Our Essential Sri Lanka special offer is a two-week tour of Sri Lanka which takes you to the Cultural Triangle, home to the island’s most awe-inspiring historic monuments; the spectacular Knuckles Mountain Range; Hatton’s scenic tea hills, and Yala National Park, before ending with four nights on the spectacular beaches of the Galle coast where whale watching and a variety of water-sports are on offer. With savings of up to 20%, this is a special offer Sri Lanka tour not to be missed, particularly for first-time visitors to the island.
- Save up to 20% on this traditional island tour
- See Galle Fort and try water-sports on the Galle coast
- Spot leopards and elephants in Yala National Park
- Experience the glorious vistas of Sri Lanka’s tea hills
- Trek through the sensational Knuckles Mountain Range
- See Sri Lanka’s most awe-inspiring cultural sites
- Accommodation in a shared double / twin room on a BB basis
- Cinnamon hotels are on a HB basis
- Chauffeur-guide and vehicle for the duration of the tour (including leisure days)
- Both airport transfers
- Customer Care for the duration of your tour
- Covid-19 insurance and healthcare package
Terms & Conditions
- Valid from 1st May 2021 – 15th July 2021
- Price shown is based on two people sharing and may be subject to change
- There may be additional charges required relating to coronavirus H&S protocols
- See our Booking Conditions for more details
Day 1, 2 & 3 Habarana, Cultural Triangle
Upon arrival at the airport, travel north to the Cultural Triangle. Spend the next three days exploring the many historic sites in this region, from the awe-inspiring Sigiriya Rock to the 2,000-year-old cave paintings and Buddha statues of Dambulla Cave Temple. You can even meet the monkeys that are the modern-day rulers of Polonnaruwa, Sri Lanka’s medieval citadel – a favourite activity with children.
Day 4 & 5 Elkaduwa, Kandy
Head down to Elkaduwa in the glorious Knuckles Mountain Range for two days of trekking, waterfall picnics and sensational scenery. Kandy, Sri Lanka’s last royal capital and now a bustling, vibrant city, is just a 45-minute drive away, and here you can explore relics of British colonial rule (including the beautiful Royal Botanical Gardens) and the iconic Temple of the Tooth. Kandy’s clamouring bazaars are also fascinating to visit, especially for foodies, and the region is famous for its traditional arts and crafts such as Kandyan dancing.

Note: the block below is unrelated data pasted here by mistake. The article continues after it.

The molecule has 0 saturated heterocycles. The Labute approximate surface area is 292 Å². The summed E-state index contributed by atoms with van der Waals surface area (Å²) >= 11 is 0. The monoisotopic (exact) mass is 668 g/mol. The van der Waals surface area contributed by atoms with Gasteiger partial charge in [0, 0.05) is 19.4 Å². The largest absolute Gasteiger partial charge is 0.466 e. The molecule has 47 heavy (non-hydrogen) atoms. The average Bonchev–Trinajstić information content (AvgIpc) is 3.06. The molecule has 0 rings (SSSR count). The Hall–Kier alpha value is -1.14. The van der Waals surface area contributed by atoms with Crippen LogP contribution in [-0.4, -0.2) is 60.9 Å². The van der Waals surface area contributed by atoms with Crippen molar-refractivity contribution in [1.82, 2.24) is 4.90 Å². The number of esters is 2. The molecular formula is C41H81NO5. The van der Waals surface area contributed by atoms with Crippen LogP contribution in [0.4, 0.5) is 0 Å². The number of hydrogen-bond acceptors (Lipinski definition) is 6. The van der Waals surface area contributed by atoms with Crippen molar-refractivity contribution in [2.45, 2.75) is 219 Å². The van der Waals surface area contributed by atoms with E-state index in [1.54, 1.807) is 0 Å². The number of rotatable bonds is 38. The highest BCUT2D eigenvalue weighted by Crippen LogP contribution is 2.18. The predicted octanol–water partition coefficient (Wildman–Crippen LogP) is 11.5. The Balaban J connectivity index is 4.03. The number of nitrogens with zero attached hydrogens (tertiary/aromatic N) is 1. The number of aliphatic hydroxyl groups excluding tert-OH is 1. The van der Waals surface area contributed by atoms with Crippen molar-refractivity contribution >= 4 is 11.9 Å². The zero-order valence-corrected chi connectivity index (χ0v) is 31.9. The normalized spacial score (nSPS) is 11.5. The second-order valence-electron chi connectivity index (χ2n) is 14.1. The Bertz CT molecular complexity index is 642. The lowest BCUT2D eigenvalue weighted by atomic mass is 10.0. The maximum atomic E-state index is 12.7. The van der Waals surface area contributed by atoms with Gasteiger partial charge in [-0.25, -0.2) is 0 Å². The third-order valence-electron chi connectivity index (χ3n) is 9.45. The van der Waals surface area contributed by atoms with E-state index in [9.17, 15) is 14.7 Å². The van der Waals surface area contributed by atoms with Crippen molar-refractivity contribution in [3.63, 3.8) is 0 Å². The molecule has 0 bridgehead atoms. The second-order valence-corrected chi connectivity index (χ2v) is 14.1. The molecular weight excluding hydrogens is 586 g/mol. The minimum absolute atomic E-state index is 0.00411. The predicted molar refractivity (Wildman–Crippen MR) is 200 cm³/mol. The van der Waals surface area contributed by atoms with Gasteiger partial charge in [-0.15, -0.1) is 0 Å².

Day 6 & 7 Hatton, Hill Country
Journey into the island’s central hill country, either by car, or by rail should you wish to follow in the footsteps of the British planters – this train journey has been described by Lonely Planet as one of the most beautiful in the world. Over the next two days, enjoy the cooler climes of the hills, either soaking in the views by the pool or exploring the surrounding tea estates on foot.
Day 8 & 9 Yala National Park, Yala
Wind out of the hills and down to Yala National Park, one of Sri Lanka’s largest and most beautiful parks which is one of the best places in the world to see leopards. You have time for four jeep drives in the park during your stay, and as well as leopards you can spot many different animals including elephants, sloth bears, crocodiles and a wide variety of birds.
Day 10, 11, 12 & 13 Unawatuna, Galle Coast
End your holiday with four nights on Sri Lanka’s Galle coast. Idyllic tropical beaches await, with whale watching excursions and a variety of water-sports to delight those who want to be active. Historic Galle Fort is just a short drive away, and the adventurous may wish to go cycling through the scenic inland countryside or take a traditional cooking class – as always, the choice is yours.
Day 14 Airport
Today, your chauffeur-guide will pick you up and take you to the airport in time to catch your flight home.
Habarana, Cultural Triangle
Cinnamon Lodge is blessed with a tranquil and picturesque 27-acre woodland location next to a beautiful lake. The large gardens are filled with tropical trees and tranquil waterways which provide a home for a variety of birds, grey monkeys and rock squirrels. The luxurious two-storey chalets have verandahs and balconies and offer much privacy.
Ashburnham Estate is an old planter’s bungalow that has been caringly renovated by its British owners. It lies on a 98-acre working tea plantation in the village of Elkaduwa, about an hour from Kandy in the Knuckles mountains. Six comfortable ensuite bedrooms are sold by the room – a great choice for walkers and nature lovers.
The Monkey Kingdom of Polonnaruwa
Polonnaruwa, Cultural Triangle